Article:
Cockney Rhyming Slang is a part of the English language that many English learners may not be familiar with. In English, a slang word is a word that isn’t really considered to be standard English but is something that many people continue to use nonetheless.
Cockney rhyming slang first started to appear on the streets of the East End of London during the 19th century and was primarily used as a secret language through which criminals could communicate with one another without being understood by the police. However, despite its origins, it has remained popular with all people in that area of the country and is still very much in use today. People who use these slang expressions generally substitute one word with two or more words that rhyme with the original word to speak in some type of code. Only people who are familiar with Cockney Rhyming Slang would be able to truly understand what the person is actually talking about.
Confused? Let’s have a bit of fun.
One very popular Cockney rhyming slang expression is apples and pears. Given that, when someone is talking in Cockney rhyming slang, the literal translation never applies, we know that they are not referring to a bowl of fruit. What rhymes with pears? It could be a whole host of words. Let’s look at the phrase in action:
My mother is in a wheelchair so there’s no chance she can get up the apple and pears.
Apples and pears= stairs! Of course it does!
Cockney Rhyming Slang Examples
Here are some examples of the most popular Cockney rhyming slang expressions in use on the streets of London today.
Slang: Adam and Eve
Would you Adam and Eve that she’s going on a date with him?”
Slang: boat race
Look at the boat race on that.
Slang: brass tacks
Let’s get down to the brass tacks of this issue.
Slang: bread and honey
I’m staying in tonight, I have no bread and honey.
In more recent years people have shortened this and say bread. “Lend us some bread mate.”
Slang: brown bread
He’s passed away mate; he’s brown bread.
Slang: butchers hook. Most commonly shortened to “butchers.”
Have a butchers at that.
Slang: chewy toffee
I’m dying for a chewy toffee.
Slang: China plate
Most commonly shortened to “China.” Meaning: Mate
How are ya, me old china?
Slang: daisy roots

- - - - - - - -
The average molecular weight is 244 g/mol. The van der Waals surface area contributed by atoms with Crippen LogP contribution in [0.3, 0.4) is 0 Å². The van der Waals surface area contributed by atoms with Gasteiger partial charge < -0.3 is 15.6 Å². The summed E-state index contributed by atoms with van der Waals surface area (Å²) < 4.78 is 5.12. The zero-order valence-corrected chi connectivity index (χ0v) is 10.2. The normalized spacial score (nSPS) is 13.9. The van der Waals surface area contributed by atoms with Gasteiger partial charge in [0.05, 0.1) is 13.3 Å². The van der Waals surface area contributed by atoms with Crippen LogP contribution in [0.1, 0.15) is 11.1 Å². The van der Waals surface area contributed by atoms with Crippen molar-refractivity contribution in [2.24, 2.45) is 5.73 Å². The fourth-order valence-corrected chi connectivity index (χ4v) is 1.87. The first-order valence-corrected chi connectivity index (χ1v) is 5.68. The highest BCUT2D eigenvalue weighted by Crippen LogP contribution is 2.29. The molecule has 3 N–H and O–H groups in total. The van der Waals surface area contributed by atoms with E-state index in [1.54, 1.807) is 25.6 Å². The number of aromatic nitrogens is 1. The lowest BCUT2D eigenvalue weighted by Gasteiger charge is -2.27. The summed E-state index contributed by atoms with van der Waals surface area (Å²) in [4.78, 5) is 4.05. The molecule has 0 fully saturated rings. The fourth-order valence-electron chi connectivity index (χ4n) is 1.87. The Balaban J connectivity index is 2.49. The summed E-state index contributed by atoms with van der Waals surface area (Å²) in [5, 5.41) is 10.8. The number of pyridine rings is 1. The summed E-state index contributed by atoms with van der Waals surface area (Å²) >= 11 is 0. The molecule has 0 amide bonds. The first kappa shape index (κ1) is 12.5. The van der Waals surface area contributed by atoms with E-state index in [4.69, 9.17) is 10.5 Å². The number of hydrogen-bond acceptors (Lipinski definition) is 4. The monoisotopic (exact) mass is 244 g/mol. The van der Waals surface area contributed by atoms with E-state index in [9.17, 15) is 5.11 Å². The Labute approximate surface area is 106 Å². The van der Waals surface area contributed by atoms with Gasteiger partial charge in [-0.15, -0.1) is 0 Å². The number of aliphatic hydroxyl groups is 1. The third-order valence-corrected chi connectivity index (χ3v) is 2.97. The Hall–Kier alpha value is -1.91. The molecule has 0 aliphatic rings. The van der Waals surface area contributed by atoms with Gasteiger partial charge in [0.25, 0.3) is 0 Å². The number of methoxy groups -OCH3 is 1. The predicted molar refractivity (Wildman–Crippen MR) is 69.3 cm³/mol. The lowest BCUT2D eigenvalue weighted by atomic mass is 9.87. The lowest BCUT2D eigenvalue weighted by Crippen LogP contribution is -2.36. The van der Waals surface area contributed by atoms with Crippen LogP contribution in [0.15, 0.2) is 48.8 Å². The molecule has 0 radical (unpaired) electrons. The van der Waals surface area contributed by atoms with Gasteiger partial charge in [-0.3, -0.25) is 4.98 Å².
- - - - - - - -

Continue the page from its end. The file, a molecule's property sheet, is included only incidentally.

Check out my new pair of daisy roots.
Slang: ding dong
Meaning: Originally song, but now it is used to refer to a fight or argument.
They’re having a right ding dong over there.
Slang: dog and bone
Can someone answer the dog and bone?
Slang: dustbin lids
Meaning: kids (children)
What are those dustbin lids up to now?
Slang: elephants (elephants trunk)
He’s looking slightly elephants to me
Slang: frog and toad
His driving is terrible. He shouldn’t be allowed on the frog and toad.
Slang: half inch
Meaning: pinch (steal)
Don’t leave your bike unlocked, someone will half inch it.
Slang: jam jar
He’s having no luck, just crashed the old jam jar.
Slang: minces (mince pies)
Look at those gorgeous mince pies.
Slang: north and south
You’d better watch what you’re saying mate, or you’ll get a punch in the north and south.
Slang: old bag
Meaning: hag (horrible woman/ugly woman)
She’s a right old bag.
Slang: on the floor
Help me out please mate, I’m really on the floor
Slang: Oxo (Oxo cube)
Meaning: Tube (the London Underground)
I’m going to leave the car behind and get on the Oxo.
Slang: pen (pen and ink)
He has let off a right pen and ink!
Slang: plates of meat
Won’t be long until he’s back on his plates of meat.
Slang: porky (pork pie)
Meaning: lie (fib)
I think she’s telling porkies. She wasn’t with me last night.
Slang: rabbit (rabbit and pork)
She doesn’t half rabbit on. (She talks too much).
Slang: skin and blister
Have you met my skin and blister?
Slang: sky rocket
Don’t lose the money. Keep it in your sky rocket.
Slang: tea leaf
He’s back in prison again, tea leaf.
Slang: Tom and Dick
I won’t be in work today, I’m feeling really Tom and Dick.
Slang: trouble (trouble and strife)
I can’t make it to the football game because I have to go shopping with the old trouble and strife.
Slang: Turkish bath
If you think I am washing your car for you, you’re having a turkish bath.
Slang: two and eight
Meaning: state (mess)
His wife has left him. He’s in a right two and eight.
Slang: weasel (weasel and stoat)
I’m coming, just let me get my weasel and stoat.
For an overview of some of the best idioms see: idiomatic phrases in English
Those of you who are familiar with Cockney rhyming slang will recognize that some very well known phrases have been omitted from our list. That is because they contain swearing or crude words and we’re far too angelic to include them here! If you’re interested though, you will find them in most books about Cockney rhyming slang.
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